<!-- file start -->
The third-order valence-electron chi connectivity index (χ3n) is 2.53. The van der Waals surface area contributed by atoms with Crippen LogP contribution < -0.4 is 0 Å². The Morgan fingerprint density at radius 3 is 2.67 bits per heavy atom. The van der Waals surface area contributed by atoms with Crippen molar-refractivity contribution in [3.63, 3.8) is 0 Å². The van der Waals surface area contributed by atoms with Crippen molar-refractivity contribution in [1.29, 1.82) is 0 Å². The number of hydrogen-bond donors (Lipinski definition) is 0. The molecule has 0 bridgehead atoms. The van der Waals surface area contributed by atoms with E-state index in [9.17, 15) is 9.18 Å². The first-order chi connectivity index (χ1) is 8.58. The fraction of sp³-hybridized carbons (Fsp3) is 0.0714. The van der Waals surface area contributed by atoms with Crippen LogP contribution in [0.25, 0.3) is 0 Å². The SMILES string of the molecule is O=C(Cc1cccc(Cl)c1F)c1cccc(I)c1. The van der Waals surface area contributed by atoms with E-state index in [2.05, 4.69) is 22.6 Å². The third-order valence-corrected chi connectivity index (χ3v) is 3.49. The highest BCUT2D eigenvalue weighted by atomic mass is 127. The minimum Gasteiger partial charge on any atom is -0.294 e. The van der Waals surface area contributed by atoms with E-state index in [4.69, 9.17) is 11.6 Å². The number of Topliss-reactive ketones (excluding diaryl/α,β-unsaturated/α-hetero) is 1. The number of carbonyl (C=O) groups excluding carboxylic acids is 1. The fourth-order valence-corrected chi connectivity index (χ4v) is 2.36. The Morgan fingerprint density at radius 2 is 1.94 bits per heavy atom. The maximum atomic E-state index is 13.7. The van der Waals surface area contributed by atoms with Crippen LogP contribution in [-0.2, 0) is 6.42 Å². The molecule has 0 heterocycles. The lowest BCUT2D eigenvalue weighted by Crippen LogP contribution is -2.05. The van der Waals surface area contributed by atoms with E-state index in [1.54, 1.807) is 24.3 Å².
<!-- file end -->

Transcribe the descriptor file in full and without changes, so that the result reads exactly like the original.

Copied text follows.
The third-order valence-electron chi connectivity index (χ3n) is 2.53. The van der Waals surface area contributed by atoms with Crippen LogP contribution < -0.4 is 0 Å². The Morgan fingerprint density at radius 3 is 2.67 bits per heavy atom. The van der Waals surface area contributed by atoms with Crippen molar-refractivity contribution in [3.63, 3.8) is 0 Å². The van der Waals surface area contributed by atoms with Crippen molar-refractivity contribution in [1.29, 1.82) is 0 Å². The number of hydrogen-bond donors (Lipinski definition) is 0. The molecule has 0 bridgehead atoms. The van der Waals surface area contributed by atoms with E-state index in [9.17, 15) is 9.18 Å². The first-order chi connectivity index (χ1) is 8.58. The fraction of sp³-hybridized carbons (Fsp3) is 0.0714. The van der Waals surface area contributed by atoms with Crippen LogP contribution in [0.25, 0.3) is 0 Å². The SMILES string of the molecule is O=C(Cc1cccc(Cl)c1F)c1cccc(I)c1. The van der Waals surface area contributed by atoms with E-state index in [2.05, 4.69) is 22.6 Å². The third-order valence-corrected chi connectivity index (χ3v) is 3.49. The highest BCUT2D eigenvalue weighted by atomic mass is 127. The minimum Gasteiger partial charge on any atom is -0.294 e. The van der Waals surface area contributed by atoms with E-state index in [4.69, 9.17) is 11.6 Å². The number of Topliss-reactive ketones (excluding diaryl/α,β-unsaturated/α-hetero) is 1. The number of carbonyl (C=O) groups excluding carboxylic acids is 1. The fourth-order valence-corrected chi connectivity index (χ4v) is 2.36. The Morgan fingerprint density at radius 2 is 1.94 bits per heavy atom. The maximum atomic E-state index is 13.7. The van der Waals surface area contributed by atoms with Crippen LogP contribution in [-0.2, 0) is 6.42 Å². The molecule has 0 heterocycles. The lowest BCUT2D eigenvalue weighted by Crippen LogP contribution is -2.05. The van der Waals surface area contributed by atoms with E-state index in [1.54, 1.807) is 24.3 Å².